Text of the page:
Xeljanz is an inhibitor of Janus kinases, a group of intracellular enzymes involved in signalling pathways that affect hematopoiesis and immune cell function. It is approved by the FDA for treatment of moderate to severe rheumatoid arthritis that responds inadequately to methotrexate or in those who are intolerant to methotrexate.
Besides rheumatoid arthritis, xeljanz has also been studied in clinical trials for the prevention of organ transplant rejection, and is currently under investigation for the treatment of psoriasis. Known adverse effects include nausea and headache as well as more serious immunologic and hematological adverse effects. Xeljanz is marketed under the brand name Xeljanz by Pfizer.
Xeljanz targets inflammation present in rheumatoid arthritis by inhibiting the janus kinases involved in the inflammatory response pathway. In placebo controlled trials of rheumatoid arthritis patients receiving 5mg or 10mg of xeljanz twice daily, higher ACR20 responses were observed within 2 weeks in some patients (with ACR20 being defined as a minimum 20% reduction in joint pain or tenderness and 20% reduction in arthritis pain, patient disability, inflammatory markers, or global assessments of arthritis by patients or by doctors, according to the American College of Rheumatology (ACR) response criteria list), and improvements in physical functioning greater than placebo were also noted. Common known adverse effects of xeljanz include headaches, diarrhea, nausea, nasopharyngitis and upper respiratory tract infection. More serious immunologic and hematological adverse effects have also been noted resulting in lymphopenia, neutropenia, anemia, and increased risk of cancer and infection. Before initiations of xeljanz patients should be tested for latent infections of tuberculosis, and should be closely monitored for signs and symptoms of infection (fungal, viral, bacterial, or mycobacterial) during therapy. Therapy is not to be started in the presence of active infection, systemic or localized, and is to be interrupted if a serious infection occurs. Xeljanz has been associated with an increased risk of lymphomas, such as Epstein-Barr virus associated lymphomas, and other malignancies (including lung, breast, gastric, and colorectal cancers). It is recommended to monitor lymphocytes, neutrophils, hemoglobin, liver enzymes, and lipids. Xeljanz use is associated with a rapid decrease in C-reactive protein (CRP), dose dependent decreases in natural killer cells, and dose dependent increases in B cells. Depression in C-reactive protein levels continue after 2 weeks of xeljanz discontinuation and suggest that pharmacodynamic activity last longer than pharmacokinetic half life.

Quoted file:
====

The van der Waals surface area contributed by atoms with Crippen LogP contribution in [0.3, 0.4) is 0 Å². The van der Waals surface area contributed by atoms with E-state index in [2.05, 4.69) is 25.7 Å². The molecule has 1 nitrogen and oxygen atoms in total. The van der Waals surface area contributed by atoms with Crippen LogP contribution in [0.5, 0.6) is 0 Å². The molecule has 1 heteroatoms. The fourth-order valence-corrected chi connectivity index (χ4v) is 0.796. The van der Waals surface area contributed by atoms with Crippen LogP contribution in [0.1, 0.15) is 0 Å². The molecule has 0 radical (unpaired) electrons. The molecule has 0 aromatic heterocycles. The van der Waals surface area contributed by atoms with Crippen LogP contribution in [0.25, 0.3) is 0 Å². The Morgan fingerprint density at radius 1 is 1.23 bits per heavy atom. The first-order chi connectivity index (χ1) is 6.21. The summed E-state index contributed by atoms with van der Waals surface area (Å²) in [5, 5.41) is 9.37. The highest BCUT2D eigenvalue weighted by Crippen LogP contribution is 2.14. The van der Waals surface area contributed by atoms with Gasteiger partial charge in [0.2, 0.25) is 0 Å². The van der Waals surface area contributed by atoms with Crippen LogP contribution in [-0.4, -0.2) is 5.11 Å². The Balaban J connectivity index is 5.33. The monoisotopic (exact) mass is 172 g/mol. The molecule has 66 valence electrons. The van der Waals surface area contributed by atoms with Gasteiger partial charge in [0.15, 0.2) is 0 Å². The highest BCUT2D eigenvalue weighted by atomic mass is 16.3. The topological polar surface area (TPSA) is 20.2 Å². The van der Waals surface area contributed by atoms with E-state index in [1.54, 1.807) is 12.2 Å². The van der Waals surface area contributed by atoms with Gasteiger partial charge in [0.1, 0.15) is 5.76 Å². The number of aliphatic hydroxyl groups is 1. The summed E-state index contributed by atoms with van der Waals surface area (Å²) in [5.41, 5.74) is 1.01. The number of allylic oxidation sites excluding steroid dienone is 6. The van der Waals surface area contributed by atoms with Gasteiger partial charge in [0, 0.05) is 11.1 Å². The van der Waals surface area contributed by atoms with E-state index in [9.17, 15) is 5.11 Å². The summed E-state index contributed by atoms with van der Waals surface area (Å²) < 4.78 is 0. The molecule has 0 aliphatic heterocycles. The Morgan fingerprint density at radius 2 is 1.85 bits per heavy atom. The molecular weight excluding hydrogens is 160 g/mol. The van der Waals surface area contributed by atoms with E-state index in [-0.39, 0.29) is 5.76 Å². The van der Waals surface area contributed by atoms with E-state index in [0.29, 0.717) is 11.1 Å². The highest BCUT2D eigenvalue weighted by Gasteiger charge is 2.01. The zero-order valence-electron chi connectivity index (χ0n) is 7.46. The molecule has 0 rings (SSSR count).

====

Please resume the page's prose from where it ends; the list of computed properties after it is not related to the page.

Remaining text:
Minimum lethal dose in rat: 500 mg/kg. Maximum asymptomatic dose in non human primate: 40 mg/kg. Lymphatic, immune system, bone marrow and erythroid cell toxicity was seen in animal studies involving rate and monkeys. Doses used in these studies ranged from 1mg/kg/day to 10mg/kg/day, over a duration of 6 weeks to 6 months. Lymphopenia, neutropenia, and anemia is seen in human subjects and may call for an interruption or discontinuation of therapy if severe. Reduced female fertility in rats was seen at exposures 17 times the maximum recommended human dose. Fertility may be impaired in human females and harm may be caused to unborn child. Carcinogenic potential is seen, however evidence for dose dependency is lacking. Because the janus kinase pathway plays a role in stimulating the production of red blood cells and is involved in immune cell function, inhibition of this pathway leads to increased risk of anemia, neutropenia, lymphopenia, cancer and infection. Lymphopenia, neutropenia, and anemia in human subjects may call for an interruption or discontinuation of therapy if severe. Role of JAK inhibition in the development of gastrointestinal perforation is not known.